What I Wish I Knew Before Living in the Bay Area

What I Wish I Knew Before Living in the Bay Area

By California.com February 04, 2020

Living in the Bay Area can come with a lot of surprises for California natives and newcomers alike. From the strange California laws, to the insane housing prices (even near the affordable suburbs of San Francisco), to the constant threat of earthquakes, the Bay Area can take some getting used to. While many of us wouldn’t dream of leaving the "City by The Bay," there are a few things you ought to know before hiring a moving company and making the Bay Area your home. 

Lane Splitting is a Thing

A sense of panic sets in when you see a motorcycle driving behind you, especially in traffic, because lane splitting happens frequently in California.

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Lane splitting can seriously scare you silly—especially if you’re new to California. According to the DMV, “California law does not allow or prohibit motorcycles from passing other vehicles proceeding in the same direction within the same lane, a practice often called ‘lane splitting,’ ‘lane sharing’ or ‘filtering.’ ” Ambiguity aside, it is a common practice, particularly in cities with a lot of traffic. 

Lane sharing can prove incredibly dangerous, as it requires every driver involved to pay closer attention to their driving. Use caution when changing lanes, accelerating in heavy traffic, and crossing bridges, as these are typical scenarios where lane splitting occurs.

People Actually Do Say “Hella”

Yes, really. Even after living in other parts of California, it still came as a shock. But if you want to fit in with the locals, you’ll have to find a way to incorporate the word into your vocabulary. 

If You’re Going to The City, You Always Need a Jacket

Even in the heat of summer, you'll want to pack a jacket when you go to San Francisco.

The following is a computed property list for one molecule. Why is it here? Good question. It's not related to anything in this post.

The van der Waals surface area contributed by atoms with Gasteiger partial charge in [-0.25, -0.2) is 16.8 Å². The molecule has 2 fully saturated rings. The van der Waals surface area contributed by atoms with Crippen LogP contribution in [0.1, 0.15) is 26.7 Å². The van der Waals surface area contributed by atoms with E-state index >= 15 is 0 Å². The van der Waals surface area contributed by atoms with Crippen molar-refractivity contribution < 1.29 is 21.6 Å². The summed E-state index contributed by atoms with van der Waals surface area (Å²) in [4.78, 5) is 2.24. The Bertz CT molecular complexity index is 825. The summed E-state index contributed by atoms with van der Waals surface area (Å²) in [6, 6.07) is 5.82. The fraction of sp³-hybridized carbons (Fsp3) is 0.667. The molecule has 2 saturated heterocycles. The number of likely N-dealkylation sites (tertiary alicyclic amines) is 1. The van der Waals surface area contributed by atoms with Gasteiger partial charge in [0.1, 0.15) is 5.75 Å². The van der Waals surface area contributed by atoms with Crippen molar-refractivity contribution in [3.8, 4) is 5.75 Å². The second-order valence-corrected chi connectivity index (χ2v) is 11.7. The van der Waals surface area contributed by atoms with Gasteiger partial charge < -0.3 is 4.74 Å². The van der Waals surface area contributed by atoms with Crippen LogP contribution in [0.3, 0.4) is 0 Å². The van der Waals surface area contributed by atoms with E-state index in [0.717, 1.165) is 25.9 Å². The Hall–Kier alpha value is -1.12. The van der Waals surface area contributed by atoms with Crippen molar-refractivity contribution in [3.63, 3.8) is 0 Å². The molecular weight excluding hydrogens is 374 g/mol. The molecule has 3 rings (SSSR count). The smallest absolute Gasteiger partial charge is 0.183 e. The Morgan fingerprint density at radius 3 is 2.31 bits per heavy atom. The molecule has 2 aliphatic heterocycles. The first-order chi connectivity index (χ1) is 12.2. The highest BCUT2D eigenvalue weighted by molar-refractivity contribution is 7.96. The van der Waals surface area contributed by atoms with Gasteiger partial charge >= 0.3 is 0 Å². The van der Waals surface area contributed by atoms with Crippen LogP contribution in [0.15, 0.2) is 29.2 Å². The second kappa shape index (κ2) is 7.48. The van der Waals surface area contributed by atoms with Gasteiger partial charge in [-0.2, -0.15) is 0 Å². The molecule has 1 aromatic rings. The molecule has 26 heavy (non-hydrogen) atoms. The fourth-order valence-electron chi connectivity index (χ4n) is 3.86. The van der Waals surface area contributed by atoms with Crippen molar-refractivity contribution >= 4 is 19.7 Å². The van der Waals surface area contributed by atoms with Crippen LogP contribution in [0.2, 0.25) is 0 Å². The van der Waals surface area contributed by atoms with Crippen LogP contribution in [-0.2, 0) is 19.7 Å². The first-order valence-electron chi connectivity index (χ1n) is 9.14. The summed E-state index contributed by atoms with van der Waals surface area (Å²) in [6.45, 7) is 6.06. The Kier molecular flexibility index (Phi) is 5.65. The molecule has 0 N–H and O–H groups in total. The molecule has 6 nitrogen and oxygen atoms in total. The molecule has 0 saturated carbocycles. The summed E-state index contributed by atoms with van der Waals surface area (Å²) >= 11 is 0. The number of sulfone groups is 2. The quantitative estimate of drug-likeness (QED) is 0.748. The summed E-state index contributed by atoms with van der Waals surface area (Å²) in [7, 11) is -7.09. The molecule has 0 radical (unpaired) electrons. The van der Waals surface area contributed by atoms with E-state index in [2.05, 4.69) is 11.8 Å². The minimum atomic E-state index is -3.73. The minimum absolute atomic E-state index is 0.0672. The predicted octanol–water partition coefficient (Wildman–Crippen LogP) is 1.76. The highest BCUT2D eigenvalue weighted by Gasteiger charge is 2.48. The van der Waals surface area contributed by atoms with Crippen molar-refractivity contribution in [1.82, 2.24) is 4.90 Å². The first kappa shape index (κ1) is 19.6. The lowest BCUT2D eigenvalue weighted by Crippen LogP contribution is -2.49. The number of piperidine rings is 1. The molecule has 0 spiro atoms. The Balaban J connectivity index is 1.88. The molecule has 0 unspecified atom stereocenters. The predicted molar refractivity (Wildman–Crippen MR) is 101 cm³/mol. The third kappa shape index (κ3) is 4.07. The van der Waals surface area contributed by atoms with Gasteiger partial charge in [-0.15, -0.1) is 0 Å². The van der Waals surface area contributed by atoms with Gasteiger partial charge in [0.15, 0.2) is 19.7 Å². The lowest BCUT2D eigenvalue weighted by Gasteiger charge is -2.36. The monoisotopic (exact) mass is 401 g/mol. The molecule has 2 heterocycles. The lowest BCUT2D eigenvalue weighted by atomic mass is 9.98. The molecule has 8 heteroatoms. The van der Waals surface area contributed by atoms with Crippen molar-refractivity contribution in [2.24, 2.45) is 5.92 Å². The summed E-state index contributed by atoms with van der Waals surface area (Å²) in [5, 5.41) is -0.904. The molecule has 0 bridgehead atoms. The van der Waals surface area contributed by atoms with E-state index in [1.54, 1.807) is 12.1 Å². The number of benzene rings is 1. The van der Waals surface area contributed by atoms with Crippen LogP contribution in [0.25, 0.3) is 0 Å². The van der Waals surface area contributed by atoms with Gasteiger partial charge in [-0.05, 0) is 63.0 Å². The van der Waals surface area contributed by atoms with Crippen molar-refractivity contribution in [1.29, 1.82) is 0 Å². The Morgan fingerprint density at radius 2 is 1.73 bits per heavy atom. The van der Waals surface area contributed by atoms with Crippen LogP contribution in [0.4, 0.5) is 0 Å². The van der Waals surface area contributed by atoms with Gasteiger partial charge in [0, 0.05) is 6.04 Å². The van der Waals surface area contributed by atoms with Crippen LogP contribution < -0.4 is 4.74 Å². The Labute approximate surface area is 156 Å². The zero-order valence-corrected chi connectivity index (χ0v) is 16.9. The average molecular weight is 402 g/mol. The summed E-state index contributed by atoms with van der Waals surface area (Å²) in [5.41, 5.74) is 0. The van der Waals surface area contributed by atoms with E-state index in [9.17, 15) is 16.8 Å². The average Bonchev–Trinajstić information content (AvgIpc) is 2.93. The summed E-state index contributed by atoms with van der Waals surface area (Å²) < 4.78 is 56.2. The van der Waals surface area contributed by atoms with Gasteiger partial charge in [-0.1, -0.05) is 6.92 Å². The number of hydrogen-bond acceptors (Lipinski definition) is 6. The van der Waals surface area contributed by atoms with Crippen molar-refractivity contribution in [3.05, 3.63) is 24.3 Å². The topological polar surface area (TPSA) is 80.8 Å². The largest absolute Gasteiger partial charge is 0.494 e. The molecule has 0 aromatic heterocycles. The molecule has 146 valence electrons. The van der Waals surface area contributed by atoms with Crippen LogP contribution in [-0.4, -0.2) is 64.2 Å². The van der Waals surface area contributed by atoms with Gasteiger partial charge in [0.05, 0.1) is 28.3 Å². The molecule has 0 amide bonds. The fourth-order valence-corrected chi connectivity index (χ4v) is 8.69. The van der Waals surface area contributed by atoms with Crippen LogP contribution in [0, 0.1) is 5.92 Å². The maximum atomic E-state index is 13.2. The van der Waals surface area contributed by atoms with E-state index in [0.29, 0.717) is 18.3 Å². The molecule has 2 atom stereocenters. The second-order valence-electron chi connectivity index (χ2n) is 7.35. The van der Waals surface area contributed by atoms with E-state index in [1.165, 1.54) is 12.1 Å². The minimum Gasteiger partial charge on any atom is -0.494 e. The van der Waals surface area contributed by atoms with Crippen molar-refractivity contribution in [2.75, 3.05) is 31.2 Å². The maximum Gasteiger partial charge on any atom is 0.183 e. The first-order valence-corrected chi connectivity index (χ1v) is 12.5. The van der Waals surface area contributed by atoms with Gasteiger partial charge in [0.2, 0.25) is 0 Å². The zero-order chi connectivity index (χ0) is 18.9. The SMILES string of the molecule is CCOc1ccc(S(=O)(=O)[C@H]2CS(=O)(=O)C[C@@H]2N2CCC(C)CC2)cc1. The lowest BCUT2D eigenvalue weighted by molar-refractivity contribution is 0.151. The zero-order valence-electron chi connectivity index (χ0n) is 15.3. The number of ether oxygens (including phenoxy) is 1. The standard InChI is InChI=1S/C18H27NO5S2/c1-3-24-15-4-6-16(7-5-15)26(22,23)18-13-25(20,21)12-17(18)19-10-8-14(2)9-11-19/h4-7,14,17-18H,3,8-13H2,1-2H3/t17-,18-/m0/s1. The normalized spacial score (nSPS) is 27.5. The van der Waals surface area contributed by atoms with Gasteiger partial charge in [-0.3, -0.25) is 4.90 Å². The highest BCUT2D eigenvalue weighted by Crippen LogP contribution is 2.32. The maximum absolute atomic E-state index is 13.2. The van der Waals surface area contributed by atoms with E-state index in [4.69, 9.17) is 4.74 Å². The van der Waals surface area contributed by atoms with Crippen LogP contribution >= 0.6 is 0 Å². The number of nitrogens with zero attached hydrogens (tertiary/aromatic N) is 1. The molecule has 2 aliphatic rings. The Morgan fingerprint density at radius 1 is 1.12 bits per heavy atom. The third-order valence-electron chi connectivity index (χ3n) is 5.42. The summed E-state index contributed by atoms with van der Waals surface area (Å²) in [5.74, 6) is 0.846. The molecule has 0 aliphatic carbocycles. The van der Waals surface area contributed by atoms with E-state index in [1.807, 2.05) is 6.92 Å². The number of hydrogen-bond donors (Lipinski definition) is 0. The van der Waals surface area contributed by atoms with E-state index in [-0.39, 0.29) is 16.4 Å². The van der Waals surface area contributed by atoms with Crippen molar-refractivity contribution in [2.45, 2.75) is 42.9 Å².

Even in the middle of summer, Karl the Fog comes out and makes life that much harder. The beaches are colder, the cool breezes are always flowing in, and the temperatures suddenly drop at some point in the day at least 95 percent of the time. 

But if you’re coming from the San Francisco suburbs, you’ll likely be underdressed if you don’t look at a weather app before heading into the city. Even driving from the East Bay into Oakland through the Caldecott Tunnel, you can experience a drastic temperature change, but entering the city is even more intense, so do yourself a favor and pack a jacket.

Earthquakes and Power Outages are Normal

You’d think Californians would be ready for these seemingly annual occurrences, but bottled water, ice, and battery-operated lanterns sell out almost immediately after reports of blackouts or earthquakes are announced. Do yourself a favor and assemble an emergency-preparedness kit as soon as you move in, keep extra batteries handy, always store ice (or blue ice packs) in your freezer, stow away some cash, and fill your pantry with canned goods and non-perishable items—just in case.

There Are Farmers Markets Everywhere

With unlimited produce to choose from, you'll want to explore the many farmers markets located throughout the San Francisco Bay Area.